ASCAP and BMI don't know what any of it sounds like. They manage the song registrations which amount to showing the songwriter and publishing splits that show what percentage each writer and publisher is entitled to when income is earned. If they have a single registration filed, they will pay out according to that. If you wrote part of a song that was registered with them without including you, in order for them to pay you you'd have to make a claim and the party who made the original registration would have to substantiate their registration. They just pay out, it it's up to the writers and publishers to get the song splits correct.
As far as how they know when to pay out, they sample radio, tv, etc., to get an idea of what's being played. Some radio stations are randomly sampled and for other things like network TV, they are sampling 24/7, meaning if ABC plays your song, you WILL get paid something. This playlist info is provided to them by the stations via logs.
So, in what I think is your case, you'd have to either contact the artist and work out the splits in writing OR wait until you heard the final song and file a counterclaim with the copyright office and the performing rights societies (ASCAP/BMI) and then it becomes a legal matter where you'd still have to work out the song splits except this time it's with attorneys. The later option is the more expensive one so, unless the song is pulling in decent bucks, it's not worth it. Also, ASCAP & BMI will put a hold on the earnings and wait for a resolution from the parties involved.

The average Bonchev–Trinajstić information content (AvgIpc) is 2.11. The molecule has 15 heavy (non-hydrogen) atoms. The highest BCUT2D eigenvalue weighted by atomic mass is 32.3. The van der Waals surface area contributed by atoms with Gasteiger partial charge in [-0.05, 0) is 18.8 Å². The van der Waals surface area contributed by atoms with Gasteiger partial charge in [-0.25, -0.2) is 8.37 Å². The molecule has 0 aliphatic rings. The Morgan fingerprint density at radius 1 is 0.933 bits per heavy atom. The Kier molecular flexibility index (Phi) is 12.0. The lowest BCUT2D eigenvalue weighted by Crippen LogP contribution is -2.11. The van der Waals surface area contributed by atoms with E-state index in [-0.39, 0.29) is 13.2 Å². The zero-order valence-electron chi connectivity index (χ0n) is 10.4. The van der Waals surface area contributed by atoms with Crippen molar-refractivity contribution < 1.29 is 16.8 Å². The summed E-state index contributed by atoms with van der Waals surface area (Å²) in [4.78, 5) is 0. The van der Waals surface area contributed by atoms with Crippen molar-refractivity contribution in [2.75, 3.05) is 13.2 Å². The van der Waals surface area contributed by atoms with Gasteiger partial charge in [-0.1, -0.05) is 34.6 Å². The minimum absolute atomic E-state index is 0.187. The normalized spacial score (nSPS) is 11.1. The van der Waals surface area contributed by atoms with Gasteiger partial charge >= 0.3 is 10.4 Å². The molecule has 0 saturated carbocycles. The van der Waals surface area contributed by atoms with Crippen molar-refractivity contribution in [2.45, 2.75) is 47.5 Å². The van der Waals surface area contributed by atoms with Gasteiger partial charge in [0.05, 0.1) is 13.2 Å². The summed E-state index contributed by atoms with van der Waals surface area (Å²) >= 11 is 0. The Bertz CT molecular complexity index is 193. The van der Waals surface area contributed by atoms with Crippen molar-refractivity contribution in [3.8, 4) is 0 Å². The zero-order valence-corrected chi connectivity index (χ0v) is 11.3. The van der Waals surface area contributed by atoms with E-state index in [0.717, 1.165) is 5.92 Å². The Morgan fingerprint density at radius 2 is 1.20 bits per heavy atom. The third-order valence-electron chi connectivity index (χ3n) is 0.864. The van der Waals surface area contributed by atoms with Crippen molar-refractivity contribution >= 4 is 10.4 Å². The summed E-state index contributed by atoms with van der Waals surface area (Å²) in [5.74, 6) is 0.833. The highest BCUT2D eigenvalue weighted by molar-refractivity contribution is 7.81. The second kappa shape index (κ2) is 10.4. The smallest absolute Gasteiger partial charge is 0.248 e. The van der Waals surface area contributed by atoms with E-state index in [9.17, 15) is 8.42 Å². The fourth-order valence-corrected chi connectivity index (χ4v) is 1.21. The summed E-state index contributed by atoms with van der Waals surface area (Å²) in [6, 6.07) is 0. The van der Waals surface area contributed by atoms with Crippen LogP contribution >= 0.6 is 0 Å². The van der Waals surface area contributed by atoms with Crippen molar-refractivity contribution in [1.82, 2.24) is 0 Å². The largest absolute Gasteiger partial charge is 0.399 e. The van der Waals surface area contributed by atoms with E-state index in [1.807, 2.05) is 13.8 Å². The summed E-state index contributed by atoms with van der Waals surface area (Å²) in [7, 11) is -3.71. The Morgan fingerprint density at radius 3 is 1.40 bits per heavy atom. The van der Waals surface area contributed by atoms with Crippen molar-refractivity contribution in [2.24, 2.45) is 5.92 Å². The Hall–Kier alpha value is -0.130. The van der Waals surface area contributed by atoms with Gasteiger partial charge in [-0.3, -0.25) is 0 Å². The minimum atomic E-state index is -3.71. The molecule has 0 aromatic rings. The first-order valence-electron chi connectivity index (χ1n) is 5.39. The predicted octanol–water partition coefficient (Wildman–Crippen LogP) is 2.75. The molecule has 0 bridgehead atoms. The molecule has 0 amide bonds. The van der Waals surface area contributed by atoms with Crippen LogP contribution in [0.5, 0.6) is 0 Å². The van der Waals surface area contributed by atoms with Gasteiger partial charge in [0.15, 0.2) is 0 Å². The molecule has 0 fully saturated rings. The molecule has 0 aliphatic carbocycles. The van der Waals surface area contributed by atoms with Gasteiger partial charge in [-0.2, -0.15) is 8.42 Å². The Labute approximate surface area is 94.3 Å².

It's always best to hash out the song splits in writing immediately after writing it. All you need is a simple sheet laying out the song credits and splits, everyone signs with a notary.
When I was involved with music publishing for 15 years, I saw lots of ugly consequences when this wasn't done and the writers were at odds with each other.
Originally Posted by ballerblocking01
Thanks, I get that part but what I don't get is how do the even know what the beat or song even sounds like for them to even track it down in the first place? For example copywrite.gov has a copy of the songs you submit so if you ever ran into legal issues all they would need to do is find the song you submitted to them, copywrite.gov has an actual copy of the track. So what you are saying is BMI and ASCAP just goes by the title of the work you submitted? Meaning if someone just renamed it, made a song to your beat and got the song played at there local stations ASCAP or BMI would not be able to track it because its under a different name than the one you registered the song under?